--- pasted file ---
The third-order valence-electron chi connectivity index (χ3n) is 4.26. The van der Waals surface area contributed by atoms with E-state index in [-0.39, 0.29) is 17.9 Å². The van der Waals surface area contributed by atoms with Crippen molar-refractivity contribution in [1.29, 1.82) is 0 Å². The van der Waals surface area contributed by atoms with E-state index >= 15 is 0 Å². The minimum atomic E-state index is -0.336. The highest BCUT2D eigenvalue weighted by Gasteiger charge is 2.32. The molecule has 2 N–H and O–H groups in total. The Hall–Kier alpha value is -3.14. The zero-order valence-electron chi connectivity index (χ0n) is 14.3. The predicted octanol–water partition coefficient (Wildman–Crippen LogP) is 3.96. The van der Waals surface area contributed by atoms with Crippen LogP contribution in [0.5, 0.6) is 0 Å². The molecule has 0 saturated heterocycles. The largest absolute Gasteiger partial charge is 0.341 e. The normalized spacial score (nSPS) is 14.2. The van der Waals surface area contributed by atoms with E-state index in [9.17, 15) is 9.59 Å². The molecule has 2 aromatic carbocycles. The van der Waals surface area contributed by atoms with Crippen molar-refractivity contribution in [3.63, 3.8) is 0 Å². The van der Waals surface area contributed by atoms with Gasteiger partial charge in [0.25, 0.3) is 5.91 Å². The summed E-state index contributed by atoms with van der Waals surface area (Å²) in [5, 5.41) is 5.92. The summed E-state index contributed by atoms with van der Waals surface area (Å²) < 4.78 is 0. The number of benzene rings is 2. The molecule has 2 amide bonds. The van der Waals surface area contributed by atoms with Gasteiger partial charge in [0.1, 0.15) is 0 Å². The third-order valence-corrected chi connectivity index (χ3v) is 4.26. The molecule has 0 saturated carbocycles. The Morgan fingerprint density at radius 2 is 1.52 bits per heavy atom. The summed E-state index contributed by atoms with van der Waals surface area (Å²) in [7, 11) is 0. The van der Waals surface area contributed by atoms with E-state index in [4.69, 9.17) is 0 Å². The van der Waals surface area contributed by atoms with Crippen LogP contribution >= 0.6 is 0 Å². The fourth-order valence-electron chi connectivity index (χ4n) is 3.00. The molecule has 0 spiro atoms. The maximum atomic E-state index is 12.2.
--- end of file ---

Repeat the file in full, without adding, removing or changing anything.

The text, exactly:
The third-order valence-electron chi connectivity index (χ3n) is 4.26. The van der Waals surface area contributed by atoms with E-state index in [-0.39, 0.29) is 17.9 Å². The van der Waals surface area contributed by atoms with Crippen molar-refractivity contribution in [1.29, 1.82) is 0 Å². The van der Waals surface area contributed by atoms with E-state index >= 15 is 0 Å². The minimum atomic E-state index is -0.336. The highest BCUT2D eigenvalue weighted by Gasteiger charge is 2.32. The molecule has 2 N–H and O–H groups in total. The Hall–Kier alpha value is -3.14. The zero-order valence-electron chi connectivity index (χ0n) is 14.3. The predicted octanol–water partition coefficient (Wildman–Crippen LogP) is 3.96. The van der Waals surface area contributed by atoms with Crippen LogP contribution in [0.5, 0.6) is 0 Å². The molecule has 0 saturated heterocycles. The largest absolute Gasteiger partial charge is 0.341 e. The normalized spacial score (nSPS) is 14.2. The van der Waals surface area contributed by atoms with E-state index in [9.17, 15) is 9.59 Å². The molecule has 2 aromatic carbocycles. The van der Waals surface area contributed by atoms with Crippen molar-refractivity contribution in [3.63, 3.8) is 0 Å². The van der Waals surface area contributed by atoms with Gasteiger partial charge in [0.25, 0.3) is 5.91 Å². The summed E-state index contributed by atoms with van der Waals surface area (Å²) in [5, 5.41) is 5.92. The summed E-state index contributed by atoms with van der Waals surface area (Å²) < 4.78 is 0. The number of benzene rings is 2. The molecule has 2 amide bonds. The van der Waals surface area contributed by atoms with Gasteiger partial charge in [0.1, 0.15) is 0 Å². The third-order valence-corrected chi connectivity index (χ3v) is 4.26. The molecule has 0 saturated carbocycles. The Morgan fingerprint density at radius 2 is 1.52 bits per heavy atom. The summed E-state index contributed by atoms with van der Waals surface area (Å²) in [7, 11) is 0. The van der Waals surface area contributed by atoms with E-state index in [4.69, 9.17) is 0 Å². The van der Waals surface area contributed by atoms with Crippen LogP contribution >= 0.6 is 0 Å². The fourth-order valence-electron chi connectivity index (χ4n) is 3.00. The molecule has 0 spiro atoms. The maximum atomic E-state index is 12.2.